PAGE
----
April 9, 2019

I turn my back to Waldo for just a few seconds. When I turn back around, he has gotten up on my recliner and is sitting, looking at me with a fur-face full of anticipation, awaiting a response (I could be projecting a bit – how much can you accurately read into hair?). I spend quite a bit of time in that chair, trying to recover from the old-man aches and pains of walking for three hours. Seeing no reaction (I’m mostly amused), he curls up and lies down as if testing to see just how far he can go. I squeeze in next to him and try to get some cuddle-time – petting his head, rubbing his shoulders just where he likes it most and talking to him in low soft tones. This doesn’t last long – he has way too much puppy energy to just chill. I swear he’s thinking, So, what’s the big deal with this spot to sit? It’s no better than anyplace else and not nearly as good as outside where you can watch rabbits. He’s back on the floor and brings me a pull-toy. He wants to play, not snuggle.

I’ve owned several dogs – always enjoyed having them around. I’ve had Australian shepherds, an Old English sheep dog, a collie, German shepherds and mutts. When I got divorced and the kids grew up and left to start homes of their own, I stopped having dogs. Work hours were too often and too long and I would have had to leave the dog home alone way too much. When it came time to retire, I anticipated that it might not be all that comfortable, jumping from the ER, a boiling cauldron filled with a witch’s brew of malaise (key in here a background refrain of, “Double, double, toil and trouble…”) to retirement, a sensory deprivation chamber that filters out all external stimuli (key in the gong of a Tibetan singing-bowl slowly fading off into absolute silence). Without something to fill the void, I could foresee myself sleeping way too much, not getting out of a way-too-comfortable easy-chair and slowly rotting from the inside. Not only did I want to have a dog again, I thought the right dog could fill in the relative emptiness created by leaving a life defined by a demanding career. Waldo does this so admirably.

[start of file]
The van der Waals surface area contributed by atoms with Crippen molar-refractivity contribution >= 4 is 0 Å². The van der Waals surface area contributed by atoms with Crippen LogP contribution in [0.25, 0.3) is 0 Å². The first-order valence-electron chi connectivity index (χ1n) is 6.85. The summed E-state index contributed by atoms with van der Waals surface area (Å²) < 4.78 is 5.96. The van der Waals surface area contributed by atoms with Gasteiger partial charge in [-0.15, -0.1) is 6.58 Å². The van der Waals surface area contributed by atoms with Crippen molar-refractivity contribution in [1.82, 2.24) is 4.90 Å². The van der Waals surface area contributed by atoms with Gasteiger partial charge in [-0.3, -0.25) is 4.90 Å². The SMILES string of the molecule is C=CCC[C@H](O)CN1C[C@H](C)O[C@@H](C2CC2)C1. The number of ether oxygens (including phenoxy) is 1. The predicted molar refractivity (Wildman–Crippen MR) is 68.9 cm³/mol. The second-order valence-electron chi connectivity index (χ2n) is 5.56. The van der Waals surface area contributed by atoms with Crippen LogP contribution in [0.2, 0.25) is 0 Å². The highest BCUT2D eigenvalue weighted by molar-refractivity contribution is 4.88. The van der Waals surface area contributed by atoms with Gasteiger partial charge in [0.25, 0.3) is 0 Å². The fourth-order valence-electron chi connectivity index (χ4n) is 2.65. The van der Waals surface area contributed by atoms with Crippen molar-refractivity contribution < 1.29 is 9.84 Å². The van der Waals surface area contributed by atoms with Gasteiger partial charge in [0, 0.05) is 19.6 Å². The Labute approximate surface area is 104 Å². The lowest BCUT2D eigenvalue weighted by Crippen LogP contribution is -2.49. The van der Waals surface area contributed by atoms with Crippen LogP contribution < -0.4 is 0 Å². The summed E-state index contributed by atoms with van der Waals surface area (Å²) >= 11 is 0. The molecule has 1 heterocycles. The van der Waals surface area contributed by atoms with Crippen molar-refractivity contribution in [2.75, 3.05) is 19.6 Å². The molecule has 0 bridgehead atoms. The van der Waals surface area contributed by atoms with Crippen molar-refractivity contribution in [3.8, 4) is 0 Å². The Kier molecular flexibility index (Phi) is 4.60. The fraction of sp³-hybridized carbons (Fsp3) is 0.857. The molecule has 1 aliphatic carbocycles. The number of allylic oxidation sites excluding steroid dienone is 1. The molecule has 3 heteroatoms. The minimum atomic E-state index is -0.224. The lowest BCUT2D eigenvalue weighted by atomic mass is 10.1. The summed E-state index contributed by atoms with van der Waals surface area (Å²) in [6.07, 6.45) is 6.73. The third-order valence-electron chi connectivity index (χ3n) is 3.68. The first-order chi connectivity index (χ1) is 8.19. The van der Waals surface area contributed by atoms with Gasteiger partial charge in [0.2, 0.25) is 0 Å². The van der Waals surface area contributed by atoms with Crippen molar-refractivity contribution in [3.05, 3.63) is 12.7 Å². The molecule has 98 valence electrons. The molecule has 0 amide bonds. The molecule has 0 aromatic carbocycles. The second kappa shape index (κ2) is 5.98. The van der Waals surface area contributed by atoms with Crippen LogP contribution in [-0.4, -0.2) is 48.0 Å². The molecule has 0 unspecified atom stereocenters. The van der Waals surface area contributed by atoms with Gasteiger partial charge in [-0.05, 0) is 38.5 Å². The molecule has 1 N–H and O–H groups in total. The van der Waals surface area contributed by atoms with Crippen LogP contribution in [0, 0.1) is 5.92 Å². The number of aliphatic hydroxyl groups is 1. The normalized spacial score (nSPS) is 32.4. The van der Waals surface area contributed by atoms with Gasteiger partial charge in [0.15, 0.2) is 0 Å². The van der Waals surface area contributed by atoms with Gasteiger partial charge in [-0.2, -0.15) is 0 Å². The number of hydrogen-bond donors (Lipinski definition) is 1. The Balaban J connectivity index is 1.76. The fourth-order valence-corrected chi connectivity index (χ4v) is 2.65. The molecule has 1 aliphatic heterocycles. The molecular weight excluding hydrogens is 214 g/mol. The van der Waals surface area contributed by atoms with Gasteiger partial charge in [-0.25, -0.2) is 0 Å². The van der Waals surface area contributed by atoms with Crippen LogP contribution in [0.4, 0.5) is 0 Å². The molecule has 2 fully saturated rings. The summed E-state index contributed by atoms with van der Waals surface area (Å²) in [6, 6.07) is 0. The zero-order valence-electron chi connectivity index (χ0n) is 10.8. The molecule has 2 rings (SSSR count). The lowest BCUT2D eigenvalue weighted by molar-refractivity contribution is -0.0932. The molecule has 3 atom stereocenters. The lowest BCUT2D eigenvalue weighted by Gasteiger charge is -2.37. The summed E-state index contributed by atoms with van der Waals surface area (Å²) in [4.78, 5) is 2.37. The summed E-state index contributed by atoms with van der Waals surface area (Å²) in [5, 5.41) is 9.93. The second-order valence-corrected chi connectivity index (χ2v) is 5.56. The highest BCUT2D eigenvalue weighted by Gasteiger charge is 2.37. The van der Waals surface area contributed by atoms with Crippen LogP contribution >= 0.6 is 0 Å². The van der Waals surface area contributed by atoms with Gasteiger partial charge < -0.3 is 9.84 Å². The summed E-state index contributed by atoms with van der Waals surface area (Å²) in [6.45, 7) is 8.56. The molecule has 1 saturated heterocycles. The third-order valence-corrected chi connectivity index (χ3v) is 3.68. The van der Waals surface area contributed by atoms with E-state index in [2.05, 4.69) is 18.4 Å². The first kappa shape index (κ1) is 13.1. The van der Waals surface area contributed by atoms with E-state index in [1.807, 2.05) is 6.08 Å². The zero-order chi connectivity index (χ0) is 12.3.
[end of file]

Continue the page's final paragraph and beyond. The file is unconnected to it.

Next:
Training a dog is really a misnomer. Any interaction requires at least two entities. In the case of a dog and a human, both are involved in any training that happens. Supposedly, the human being is the more intelligent, can learn more and do it easier than the dog (exception – really stubborn people). When it’s done right, both do this dance of behavior-adjustment, trying to facilitate a happier shared life. I am constantly watching and testing Waldo, trying to figure out what he needs, what he reacts to and how to get him to respond to me in situations where his well-being is at risk so I can keep him safe. I am, admittedly, still in the beginning stages, but it keeps me busy and fills in the holes left by being unemployed. Later, once we have the choreography mostly worked out, I’m sure Waldo will continue to fill my life with companionship because we will have a deepened mutual understanding and the communication that allows. At this point, Waldo, well, he’s just being a puppy, although he is exploring the boundaries and trying to figure out what behavior is permitted and what will get him what he wants and needs. Being in the recliner is okay, but it doesn’t get him much entertainment or excitement.

After a bit, he drops the toy we’ve been trying to tear asunder and lunges toward the front door, leaping at it with paws extended, making enough noise so he’s sure I noticed and know he’s serious. I sigh, move my age-stiffened carcass from the chair and put on my fur (my parka, the human equivalent to dog hair) and boots. It’s warmer outside, but still cold enough to require some protection from the elements. The warmer temperatures melted a lot of the snow, making the ground swampy and muddy in places. Sigh, when we get back, I’m going to need to dry off the dog (I keep a roll of paper towels near the door), and clean up the floor. But, right now, the band is tuning up and the next dance is about to start. Waldo’s getting me trained to take him out and, once we get there, I’ll continue to work on him to follow my lead.

For both of us, it’s time to walk.

(the one most familiar to me)

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